Topical treatment with US-activated OLNDs effectively enhances tcpO2in vivo.The shaved abdomens of eight anesthetized mice were topically treated with OLND gel formulation and sonicated (f = 1 MHz; P = 5 W; t = 30 sec). Before and after treatment, tcpO2 was monitored through transcutaneous oxymetry. Panel A. Short-term time-course (0–15 min) tcpO2 monitoring of three mice before and after treatment with OLND gel formulation. Data are shown as means ± SD. Results were also analyzed for statistical significance by Student’s t test. Versus untreated mice: p < 0.01. B. Long-term end-point (1 h) tcpO2 measurement of five mice (m1-m5) before and after treatment with OLND gel formulation. Data are shown individually per each mouse.
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pone.0119769.g007: Topical treatment with US-activated OLNDs effectively enhances tcpO2in vivo.The shaved abdomens of eight anesthetized mice were topically treated with OLND gel formulation and sonicated (f = 1 MHz; P = 5 W; t = 30 sec). Before and after treatment, tcpO2 was monitored through transcutaneous oxymetry. Panel A. Short-term time-course (0–15 min) tcpO2 monitoring of three mice before and after treatment with OLND gel formulation. Data are shown as means ± SD. Results were also analyzed for statistical significance by Student’s t test. Versus untreated mice: p < 0.01. B. Long-term end-point (1 h) tcpO2 measurement of five mice (m1-m5) before and after treatment with OLND gel formulation. Data are shown individually per each mouse.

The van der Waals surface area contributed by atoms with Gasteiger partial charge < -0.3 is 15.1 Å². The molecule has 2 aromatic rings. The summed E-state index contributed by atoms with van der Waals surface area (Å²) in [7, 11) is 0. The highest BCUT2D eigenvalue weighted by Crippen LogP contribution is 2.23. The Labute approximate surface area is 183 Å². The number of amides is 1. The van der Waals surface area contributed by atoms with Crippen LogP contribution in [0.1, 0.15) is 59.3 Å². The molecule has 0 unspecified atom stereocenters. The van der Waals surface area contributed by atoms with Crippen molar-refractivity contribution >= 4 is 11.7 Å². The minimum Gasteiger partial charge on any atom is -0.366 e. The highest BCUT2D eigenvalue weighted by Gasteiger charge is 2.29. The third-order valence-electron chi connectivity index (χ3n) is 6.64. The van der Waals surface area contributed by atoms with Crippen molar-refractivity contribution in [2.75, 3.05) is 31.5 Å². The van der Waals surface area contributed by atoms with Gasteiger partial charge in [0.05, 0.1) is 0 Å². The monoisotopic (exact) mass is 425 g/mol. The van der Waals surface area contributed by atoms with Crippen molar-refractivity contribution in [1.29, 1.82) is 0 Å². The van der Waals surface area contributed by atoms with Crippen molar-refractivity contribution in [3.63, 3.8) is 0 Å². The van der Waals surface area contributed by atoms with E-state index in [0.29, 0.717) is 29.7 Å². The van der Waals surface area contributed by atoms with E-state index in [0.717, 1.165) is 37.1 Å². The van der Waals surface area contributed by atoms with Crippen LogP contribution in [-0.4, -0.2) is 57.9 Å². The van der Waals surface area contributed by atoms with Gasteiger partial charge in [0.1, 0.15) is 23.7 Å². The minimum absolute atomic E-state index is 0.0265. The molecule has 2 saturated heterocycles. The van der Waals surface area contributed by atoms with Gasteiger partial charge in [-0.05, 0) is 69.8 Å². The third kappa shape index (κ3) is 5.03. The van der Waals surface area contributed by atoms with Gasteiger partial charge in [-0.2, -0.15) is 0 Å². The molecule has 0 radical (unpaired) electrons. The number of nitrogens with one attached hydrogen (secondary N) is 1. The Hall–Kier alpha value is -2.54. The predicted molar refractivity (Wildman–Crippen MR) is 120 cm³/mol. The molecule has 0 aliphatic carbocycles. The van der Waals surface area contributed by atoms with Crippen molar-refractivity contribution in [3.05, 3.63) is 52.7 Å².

Mentions: Thereafter, OLND ability to improve tissue oxygenation in vivo upon US treatment was investigated. The shaved abdomens of eight anesthetized mice were topically treated with OLNDs and sonicated for 30 sec (f = 1 MHz; P = 5 W). Skin oxygenation was investigated through transcutaneous oxymetry (Fig. 7: panel A, 0–15 min; panel B, 1 h) before and after the treatment. Basal tcpO2 values in mice were inhomogeneous, possibly as a consequence of the different level of peripheral vasoconstriction induced by anesthesia. Nevertheless, after topical administration of US-activated OLNDs hypoxic mice displayed larger oxygenation levels in a time-sustained manner up to 1 h.